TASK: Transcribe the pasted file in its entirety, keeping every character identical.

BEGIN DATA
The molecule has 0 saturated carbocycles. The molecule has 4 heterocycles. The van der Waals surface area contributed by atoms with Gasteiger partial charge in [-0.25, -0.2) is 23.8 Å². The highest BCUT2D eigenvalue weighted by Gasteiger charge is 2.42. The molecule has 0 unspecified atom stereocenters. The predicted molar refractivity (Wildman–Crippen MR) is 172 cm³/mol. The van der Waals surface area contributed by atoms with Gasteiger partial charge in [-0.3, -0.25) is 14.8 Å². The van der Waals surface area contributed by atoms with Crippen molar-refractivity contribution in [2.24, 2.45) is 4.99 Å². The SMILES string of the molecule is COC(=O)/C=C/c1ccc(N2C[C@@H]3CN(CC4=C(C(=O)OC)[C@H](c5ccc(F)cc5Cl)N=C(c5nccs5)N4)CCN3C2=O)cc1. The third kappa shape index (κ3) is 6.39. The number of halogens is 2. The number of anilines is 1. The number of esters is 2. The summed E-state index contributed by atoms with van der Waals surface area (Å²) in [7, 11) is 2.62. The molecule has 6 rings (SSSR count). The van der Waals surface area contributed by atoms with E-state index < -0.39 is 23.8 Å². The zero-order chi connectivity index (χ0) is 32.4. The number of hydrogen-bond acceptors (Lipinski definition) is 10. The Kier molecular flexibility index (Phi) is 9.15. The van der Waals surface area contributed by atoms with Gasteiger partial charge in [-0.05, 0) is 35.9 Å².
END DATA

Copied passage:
The molecule has 0 saturated carbocycles. The molecule has 4 heterocycles. The van der Waals surface area contributed by atoms with Gasteiger partial charge in [-0.25, -0.2) is 23.8 Å². The highest BCUT2D eigenvalue weighted by Gasteiger charge is 2.42. The molecule has 0 unspecified atom stereocenters. The predicted molar refractivity (Wildman–Crippen MR) is 172 cm³/mol. The van der Waals surface area contributed by atoms with Gasteiger partial charge in [-0.3, -0.25) is 14.8 Å². The van der Waals surface area contributed by atoms with Crippen molar-refractivity contribution in [2.24, 2.45) is 4.99 Å². The SMILES string of the molecule is COC(=O)/C=C/c1ccc(N2C[C@@H]3CN(CC4=C(C(=O)OC)[C@H](c5ccc(F)cc5Cl)N=C(c5nccs5)N4)CCN3C2=O)cc1. The third kappa shape index (κ3) is 6.39. The number of halogens is 2. The number of anilines is 1. The number of esters is 2. The summed E-state index contributed by atoms with van der Waals surface area (Å²) in [7, 11) is 2.62. The molecule has 6 rings (SSSR count). The van der Waals surface area contributed by atoms with E-state index < -0.39 is 23.8 Å². The zero-order chi connectivity index (χ0) is 32.4. The number of hydrogen-bond acceptors (Lipinski definition) is 10. The Kier molecular flexibility index (Phi) is 9.15. The van der Waals surface area contributed by atoms with Gasteiger partial charge in [-0.05, 0) is 35.9 Å².